debbie millman

Friday, May 04, 2007

The Final Frontier

Lately I have been thinking a lot about space. Not space as in Star Trek space, but space as in the space around us. Space as in the invisible boundaries we’ve designed around ourselves to create a sense of privacy, of protection and space to create a sense of self.

I had three experiences in a row provoking this inner dialogue. The first occurred while riding an elevator up to the seventeenth floor of my office, which is in the Empire State Building. It is a huge, bustling monolith, with people dashing out and about, and hoards of tourists snapping pictures. On this particular day, I was happily able to snag an elevator to myself and was avidly distracted by the strangely hypnotic television screens broadcasting the latest news, time and temperature.

The car stopped at the seventh floor and a man got on. Ordinarily, when getting on an elevator, a very silent but pervasive series of mannerisms, quirks and behaviors set forth. Mostly, people tend to retreat to a corner of their own, and will often move several feet from where they are to allow for a comfortable spatial distance to form around themselves. This seems to be done almost automatically. However, this particular gentleman did not retreat to a corner. He stood directly behind me. He wasn’t close enough to actually touch me; he wasn’t being offensive in any way. He was just spatially too close, given how much room was in the rest of the elevator. When I got off on the seventeenth floor, I felt oddly perturbed.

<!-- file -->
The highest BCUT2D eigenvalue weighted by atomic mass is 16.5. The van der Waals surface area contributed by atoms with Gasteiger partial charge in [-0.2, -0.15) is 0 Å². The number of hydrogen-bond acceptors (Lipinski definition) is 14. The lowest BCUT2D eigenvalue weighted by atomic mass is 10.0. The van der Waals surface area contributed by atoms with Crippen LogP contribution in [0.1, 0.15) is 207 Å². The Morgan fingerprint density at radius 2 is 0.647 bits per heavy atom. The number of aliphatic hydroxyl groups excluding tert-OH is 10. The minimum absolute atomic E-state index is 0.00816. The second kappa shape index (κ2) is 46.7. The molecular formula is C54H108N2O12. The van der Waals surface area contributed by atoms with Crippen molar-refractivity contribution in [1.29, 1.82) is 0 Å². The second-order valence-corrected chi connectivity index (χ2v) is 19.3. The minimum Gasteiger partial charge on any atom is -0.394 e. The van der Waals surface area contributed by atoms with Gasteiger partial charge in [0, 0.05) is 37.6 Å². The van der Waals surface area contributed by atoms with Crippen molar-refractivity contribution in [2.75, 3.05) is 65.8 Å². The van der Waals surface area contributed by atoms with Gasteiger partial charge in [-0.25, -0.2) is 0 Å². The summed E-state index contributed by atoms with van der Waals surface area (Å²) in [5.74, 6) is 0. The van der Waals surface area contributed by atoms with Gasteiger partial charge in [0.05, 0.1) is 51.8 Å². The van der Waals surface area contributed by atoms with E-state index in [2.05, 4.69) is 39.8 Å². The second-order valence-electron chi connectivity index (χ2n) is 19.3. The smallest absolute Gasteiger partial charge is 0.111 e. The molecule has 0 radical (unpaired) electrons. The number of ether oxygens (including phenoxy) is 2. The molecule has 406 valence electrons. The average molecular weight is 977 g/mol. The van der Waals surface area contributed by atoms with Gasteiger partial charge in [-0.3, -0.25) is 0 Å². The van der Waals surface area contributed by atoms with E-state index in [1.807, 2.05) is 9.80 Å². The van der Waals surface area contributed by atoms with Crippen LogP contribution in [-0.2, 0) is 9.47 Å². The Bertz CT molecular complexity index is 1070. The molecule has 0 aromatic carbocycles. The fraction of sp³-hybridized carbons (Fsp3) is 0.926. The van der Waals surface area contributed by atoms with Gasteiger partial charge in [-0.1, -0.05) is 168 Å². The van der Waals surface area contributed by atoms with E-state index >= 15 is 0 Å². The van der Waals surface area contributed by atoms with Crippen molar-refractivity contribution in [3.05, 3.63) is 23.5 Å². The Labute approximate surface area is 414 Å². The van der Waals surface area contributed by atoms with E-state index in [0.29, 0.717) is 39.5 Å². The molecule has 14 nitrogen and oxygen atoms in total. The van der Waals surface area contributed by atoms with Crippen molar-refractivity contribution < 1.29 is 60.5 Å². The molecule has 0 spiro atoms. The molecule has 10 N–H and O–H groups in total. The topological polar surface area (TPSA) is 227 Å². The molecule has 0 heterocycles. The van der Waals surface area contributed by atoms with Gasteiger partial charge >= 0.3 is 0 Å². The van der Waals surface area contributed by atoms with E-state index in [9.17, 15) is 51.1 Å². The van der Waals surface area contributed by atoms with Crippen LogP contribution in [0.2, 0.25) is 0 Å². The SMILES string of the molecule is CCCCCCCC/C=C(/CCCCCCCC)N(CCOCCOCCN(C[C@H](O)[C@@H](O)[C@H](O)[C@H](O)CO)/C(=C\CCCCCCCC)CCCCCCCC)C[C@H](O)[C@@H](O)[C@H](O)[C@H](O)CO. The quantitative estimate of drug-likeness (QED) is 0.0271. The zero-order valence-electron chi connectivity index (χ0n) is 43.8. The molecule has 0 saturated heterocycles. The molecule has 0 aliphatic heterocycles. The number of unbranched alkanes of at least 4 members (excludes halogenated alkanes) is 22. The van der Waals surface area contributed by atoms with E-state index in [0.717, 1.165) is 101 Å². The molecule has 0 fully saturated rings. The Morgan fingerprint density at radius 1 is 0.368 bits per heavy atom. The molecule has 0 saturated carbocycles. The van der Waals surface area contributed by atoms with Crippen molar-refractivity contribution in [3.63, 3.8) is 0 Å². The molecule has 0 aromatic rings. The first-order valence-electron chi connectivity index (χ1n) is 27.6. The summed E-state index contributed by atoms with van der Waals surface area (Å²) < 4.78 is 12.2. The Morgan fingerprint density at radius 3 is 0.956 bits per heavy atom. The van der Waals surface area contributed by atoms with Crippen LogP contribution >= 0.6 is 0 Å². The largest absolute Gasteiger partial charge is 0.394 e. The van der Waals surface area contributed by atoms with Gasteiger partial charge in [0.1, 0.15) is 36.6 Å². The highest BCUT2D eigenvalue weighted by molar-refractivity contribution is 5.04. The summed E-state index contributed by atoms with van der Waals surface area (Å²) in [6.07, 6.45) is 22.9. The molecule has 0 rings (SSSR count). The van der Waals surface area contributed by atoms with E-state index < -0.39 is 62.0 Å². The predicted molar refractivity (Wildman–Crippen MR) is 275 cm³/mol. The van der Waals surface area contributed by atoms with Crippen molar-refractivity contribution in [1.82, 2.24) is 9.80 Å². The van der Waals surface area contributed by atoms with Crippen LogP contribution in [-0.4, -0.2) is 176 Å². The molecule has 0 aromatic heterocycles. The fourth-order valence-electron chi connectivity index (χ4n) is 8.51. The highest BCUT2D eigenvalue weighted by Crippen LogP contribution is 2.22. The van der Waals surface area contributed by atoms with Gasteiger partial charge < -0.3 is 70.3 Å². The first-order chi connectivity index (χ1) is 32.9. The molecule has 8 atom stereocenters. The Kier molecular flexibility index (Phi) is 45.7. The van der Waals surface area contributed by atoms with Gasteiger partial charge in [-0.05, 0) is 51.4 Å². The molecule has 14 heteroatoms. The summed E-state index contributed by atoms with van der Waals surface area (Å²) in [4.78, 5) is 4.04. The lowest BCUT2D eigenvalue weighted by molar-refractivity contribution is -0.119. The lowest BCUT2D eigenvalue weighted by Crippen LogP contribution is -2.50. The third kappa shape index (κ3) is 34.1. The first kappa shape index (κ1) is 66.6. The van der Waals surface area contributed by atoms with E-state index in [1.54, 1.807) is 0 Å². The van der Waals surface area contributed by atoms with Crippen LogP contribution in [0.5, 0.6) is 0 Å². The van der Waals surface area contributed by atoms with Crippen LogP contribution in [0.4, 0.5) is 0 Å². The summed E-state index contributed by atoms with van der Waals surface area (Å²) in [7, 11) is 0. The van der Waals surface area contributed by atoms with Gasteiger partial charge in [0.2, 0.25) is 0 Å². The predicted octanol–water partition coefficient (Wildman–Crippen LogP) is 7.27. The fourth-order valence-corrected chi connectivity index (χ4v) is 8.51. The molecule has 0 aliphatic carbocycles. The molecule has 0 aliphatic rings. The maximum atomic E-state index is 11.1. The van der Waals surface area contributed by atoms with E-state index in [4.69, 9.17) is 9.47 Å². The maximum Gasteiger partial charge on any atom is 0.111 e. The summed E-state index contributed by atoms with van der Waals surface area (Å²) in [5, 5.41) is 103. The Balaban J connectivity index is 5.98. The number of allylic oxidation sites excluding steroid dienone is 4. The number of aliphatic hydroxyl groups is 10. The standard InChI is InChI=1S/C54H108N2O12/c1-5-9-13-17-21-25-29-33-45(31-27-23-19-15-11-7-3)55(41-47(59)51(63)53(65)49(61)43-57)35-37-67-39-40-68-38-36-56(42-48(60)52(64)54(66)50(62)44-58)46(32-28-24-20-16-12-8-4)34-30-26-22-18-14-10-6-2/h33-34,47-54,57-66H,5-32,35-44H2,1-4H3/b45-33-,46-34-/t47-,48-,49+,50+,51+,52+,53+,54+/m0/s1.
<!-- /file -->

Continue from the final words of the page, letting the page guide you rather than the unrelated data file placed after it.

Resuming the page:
My second experience occurred as I was walking home from work. There were lots of people coming and going, racing home for dinner, American Idol, and that wonderful first glass of wine. Then, out of nowhere, a woman caught up to my pace, and started walking parallel with me. Not ahead of me by a few steps, not behind me by a foot or two, but right next to me, as if we were companions, walking side by side. She didn’t seem to be trying to pass me, as is often the case when I am walking wearing high heels. She just matched my step. Again, I felt odd. And then relieved when I turned the corner and she didn’t.

According to a paper written by psychologists Allyn & Bacon, environmental psychology is the study of how physical settings affect human behavior. It also studies how people govern their environment. Environmental psychologists often act as consultants to governments, schools, hospitals, churches, and museums. They might improve museum layouts to create more dynamic displays. In many cases, these psychologists study environmental variables, like crowding and spatial density, and how people can become apathetic or even hostile when they feel uncomfortable or encroached. Another noted psychologist, G. Stanley Hall, suggested that personal space is a mechanism by which people communicate with others, similar to verbal communication, body language and written or designed communication. He proposed that people first adhere to norms of personal space in childhood. But this is also a very Western concept, wherein large personal space is insisted on, with proximity reserved for close friends. In some Arab and Eastern cultures, for example, there is a much smaller distance between strangers that is acceptable.

To explain personal space in the U.S., Hall classified four spatial zones:

--An intimate distance of zero to 18 inches is maintained between people who are highly familiar with one another
--A personal distance of 1.5 to 4 feet is acceptable between friends and acquaintances
--Social distance (4 to 12 feet) is used for business and interaction with strangers
--Public distance of 12 to 25 feet or more minimizes personal contact